Fitzpatrick assigned to foreign affairs, homeland security
Congressman Brian Fitzpatrick, R-8, will serve on two high-profile committees in the U.S. House of Representatives for the next two years. House Speaker Paul Ryan handed out assignments Wednesday, naming Fitzpatrick to the Homeland Security and Foreign Affairs committees.
“It is an honor to be named to two of the most important committees in the House as a freshman; I am confident my background will enable me to play an active role in debating and shaping policy at such an important time in our history,” said Fitzpatrick in a statement.
“There are few representatives in Congress whose professional experience prepared them as well as Brian’s,” said Ryan in a statement. “His new roles will give him the opportunity to help protect our nation and promote stability abroad — and I have no doubt he’ll be an asset to the Homeland Security and Foreign Affairs committees.”
Fitzpatrick worked for nearly 15 years as a special agent with the FBI and assisted with interrogations overseas during Operation Iraqi Freedom. He retired at the end of 2015 to run for the 8th District congressional seat, where he made national security one of the main issues of his campaign.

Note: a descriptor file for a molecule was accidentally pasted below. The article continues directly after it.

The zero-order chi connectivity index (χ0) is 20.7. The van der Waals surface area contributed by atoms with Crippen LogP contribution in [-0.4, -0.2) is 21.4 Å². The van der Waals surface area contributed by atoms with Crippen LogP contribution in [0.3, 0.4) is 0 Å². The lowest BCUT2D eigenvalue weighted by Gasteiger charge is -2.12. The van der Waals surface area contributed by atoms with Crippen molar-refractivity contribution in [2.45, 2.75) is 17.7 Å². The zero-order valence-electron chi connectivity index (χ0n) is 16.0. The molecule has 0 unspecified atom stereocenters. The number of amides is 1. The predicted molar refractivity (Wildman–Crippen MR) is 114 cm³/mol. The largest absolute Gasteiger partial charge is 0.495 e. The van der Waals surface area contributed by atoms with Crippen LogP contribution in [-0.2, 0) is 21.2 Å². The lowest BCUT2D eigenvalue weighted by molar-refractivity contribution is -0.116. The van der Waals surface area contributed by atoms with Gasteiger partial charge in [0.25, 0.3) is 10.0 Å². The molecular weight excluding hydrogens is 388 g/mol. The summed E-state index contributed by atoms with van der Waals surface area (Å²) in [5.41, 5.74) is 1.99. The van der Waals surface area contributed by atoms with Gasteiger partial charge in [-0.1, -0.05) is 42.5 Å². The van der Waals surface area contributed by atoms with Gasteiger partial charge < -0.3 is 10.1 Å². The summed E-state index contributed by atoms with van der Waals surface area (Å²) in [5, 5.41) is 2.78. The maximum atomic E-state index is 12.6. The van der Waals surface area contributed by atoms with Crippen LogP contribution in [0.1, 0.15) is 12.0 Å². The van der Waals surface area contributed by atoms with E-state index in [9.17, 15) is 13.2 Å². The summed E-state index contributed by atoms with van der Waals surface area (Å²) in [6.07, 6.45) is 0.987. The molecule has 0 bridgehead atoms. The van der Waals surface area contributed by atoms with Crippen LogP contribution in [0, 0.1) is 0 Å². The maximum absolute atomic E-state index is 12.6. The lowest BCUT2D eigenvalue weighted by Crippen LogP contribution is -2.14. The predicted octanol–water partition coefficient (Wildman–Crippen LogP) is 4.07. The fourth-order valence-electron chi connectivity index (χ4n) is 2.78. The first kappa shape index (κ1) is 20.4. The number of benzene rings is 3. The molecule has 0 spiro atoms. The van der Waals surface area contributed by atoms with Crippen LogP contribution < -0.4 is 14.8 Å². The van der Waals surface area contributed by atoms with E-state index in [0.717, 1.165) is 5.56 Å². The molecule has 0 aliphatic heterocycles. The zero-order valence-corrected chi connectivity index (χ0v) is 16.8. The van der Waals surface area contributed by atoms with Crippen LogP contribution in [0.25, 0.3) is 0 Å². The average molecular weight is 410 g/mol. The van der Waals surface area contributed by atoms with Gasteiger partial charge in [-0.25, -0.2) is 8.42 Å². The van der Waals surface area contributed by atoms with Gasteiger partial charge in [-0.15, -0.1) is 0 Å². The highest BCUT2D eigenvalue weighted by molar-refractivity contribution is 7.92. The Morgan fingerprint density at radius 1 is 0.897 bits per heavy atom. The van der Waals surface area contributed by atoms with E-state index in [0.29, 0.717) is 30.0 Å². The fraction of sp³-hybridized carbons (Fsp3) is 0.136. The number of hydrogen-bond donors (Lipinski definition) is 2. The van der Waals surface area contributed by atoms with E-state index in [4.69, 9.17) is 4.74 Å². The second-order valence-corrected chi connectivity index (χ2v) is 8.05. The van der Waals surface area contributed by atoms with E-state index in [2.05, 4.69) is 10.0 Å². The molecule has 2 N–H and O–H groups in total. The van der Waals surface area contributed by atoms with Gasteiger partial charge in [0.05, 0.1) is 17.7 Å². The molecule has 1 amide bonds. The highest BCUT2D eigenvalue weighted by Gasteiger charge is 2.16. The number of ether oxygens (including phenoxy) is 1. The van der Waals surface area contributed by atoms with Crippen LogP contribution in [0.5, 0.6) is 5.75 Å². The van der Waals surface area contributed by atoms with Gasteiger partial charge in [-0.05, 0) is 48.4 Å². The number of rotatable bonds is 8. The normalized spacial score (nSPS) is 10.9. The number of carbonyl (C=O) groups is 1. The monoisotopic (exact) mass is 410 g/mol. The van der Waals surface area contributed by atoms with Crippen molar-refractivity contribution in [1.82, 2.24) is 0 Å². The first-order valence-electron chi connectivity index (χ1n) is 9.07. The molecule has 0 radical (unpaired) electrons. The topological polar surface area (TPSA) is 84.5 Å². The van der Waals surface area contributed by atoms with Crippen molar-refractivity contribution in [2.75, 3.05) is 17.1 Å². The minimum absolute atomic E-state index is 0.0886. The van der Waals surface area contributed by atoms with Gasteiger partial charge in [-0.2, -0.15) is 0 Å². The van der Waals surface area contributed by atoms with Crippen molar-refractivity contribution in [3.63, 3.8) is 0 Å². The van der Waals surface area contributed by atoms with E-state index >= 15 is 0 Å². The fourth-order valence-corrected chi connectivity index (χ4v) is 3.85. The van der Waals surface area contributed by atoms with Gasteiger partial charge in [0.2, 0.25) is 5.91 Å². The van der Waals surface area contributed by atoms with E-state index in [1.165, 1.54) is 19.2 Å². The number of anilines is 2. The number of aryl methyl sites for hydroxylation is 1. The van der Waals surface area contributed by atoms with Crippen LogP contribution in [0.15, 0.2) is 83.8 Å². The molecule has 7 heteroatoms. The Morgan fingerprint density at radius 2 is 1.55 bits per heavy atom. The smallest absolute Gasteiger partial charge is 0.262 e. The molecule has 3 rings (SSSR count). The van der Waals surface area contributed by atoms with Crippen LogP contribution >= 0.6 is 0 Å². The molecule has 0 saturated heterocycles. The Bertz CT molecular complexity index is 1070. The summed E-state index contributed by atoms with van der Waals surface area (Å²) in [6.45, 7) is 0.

In the primary debate at Bucks County Community College last April, Fitzpatrick supported the FBI's demand that Apple create software that could decrypt the phone belonging to one of the shooters from the 2015 San Bernadino, California, attack that killed 14 people.
"National security is of premium importance," said Fitzpatrick at the time. "Trust me, the FBI has the best interests in mind, and the request was reasonable. The information could save lives."
In subsequent campaign appearances and debates, Fitzpatrick also voiced opposition to the Iran Nuclear Agreement, saying the entire deal should be scrapped and economic sanctions should be reinstated. During a radio debate against general election opponent and former state Rep. Steve Santarsiero in August, Fitzpatrick said military action against North Korea would be appropriate if there was nearly indisputable evidence that the United States' national security was at an imminent risk.
"It's a very high standard," said Fitzpatrick "It should be the absolute, positive last option."